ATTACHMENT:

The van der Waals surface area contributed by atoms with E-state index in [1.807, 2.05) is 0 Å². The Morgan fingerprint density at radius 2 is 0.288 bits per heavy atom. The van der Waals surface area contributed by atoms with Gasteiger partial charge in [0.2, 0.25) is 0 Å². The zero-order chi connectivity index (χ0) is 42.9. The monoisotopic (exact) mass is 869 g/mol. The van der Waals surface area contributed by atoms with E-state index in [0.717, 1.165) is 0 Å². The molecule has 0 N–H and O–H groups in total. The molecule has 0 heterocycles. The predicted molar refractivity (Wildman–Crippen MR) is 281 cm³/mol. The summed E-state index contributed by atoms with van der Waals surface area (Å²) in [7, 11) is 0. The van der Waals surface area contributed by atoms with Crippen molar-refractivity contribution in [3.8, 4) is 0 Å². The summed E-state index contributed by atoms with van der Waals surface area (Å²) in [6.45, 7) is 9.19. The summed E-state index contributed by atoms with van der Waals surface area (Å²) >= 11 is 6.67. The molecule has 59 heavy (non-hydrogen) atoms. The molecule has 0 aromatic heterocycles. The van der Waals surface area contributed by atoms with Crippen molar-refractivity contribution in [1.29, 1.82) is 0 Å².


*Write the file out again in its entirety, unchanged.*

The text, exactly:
The van der Waals surface area contributed by atoms with E-state index in [1.807, 2.05) is 0 Å². The Morgan fingerprint density at radius 2 is 0.288 bits per heavy atom. The van der Waals surface area contributed by atoms with Gasteiger partial charge in [0.2, 0.25) is 0 Å². The zero-order chi connectivity index (χ0) is 42.9. The monoisotopic (exact) mass is 869 g/mol. The van der Waals surface area contributed by atoms with E-state index in [0.717, 1.165) is 0 Å². The molecule has 0 N–H and O–H groups in total. The molecule has 0 heterocycles. The predicted molar refractivity (Wildman–Crippen MR) is 281 cm³/mol. The summed E-state index contributed by atoms with van der Waals surface area (Å²) in [7, 11) is 0. The van der Waals surface area contributed by atoms with Crippen molar-refractivity contribution in [3.8, 4) is 0 Å². The summed E-state index contributed by atoms with van der Waals surface area (Å²) in [6.45, 7) is 9.19. The summed E-state index contributed by atoms with van der Waals surface area (Å²) >= 11 is 6.67. The molecule has 59 heavy (non-hydrogen) atoms. The molecule has 0 aromatic heterocycles. The van der Waals surface area contributed by atoms with Crippen molar-refractivity contribution in [1.29, 1.82) is 0 Å².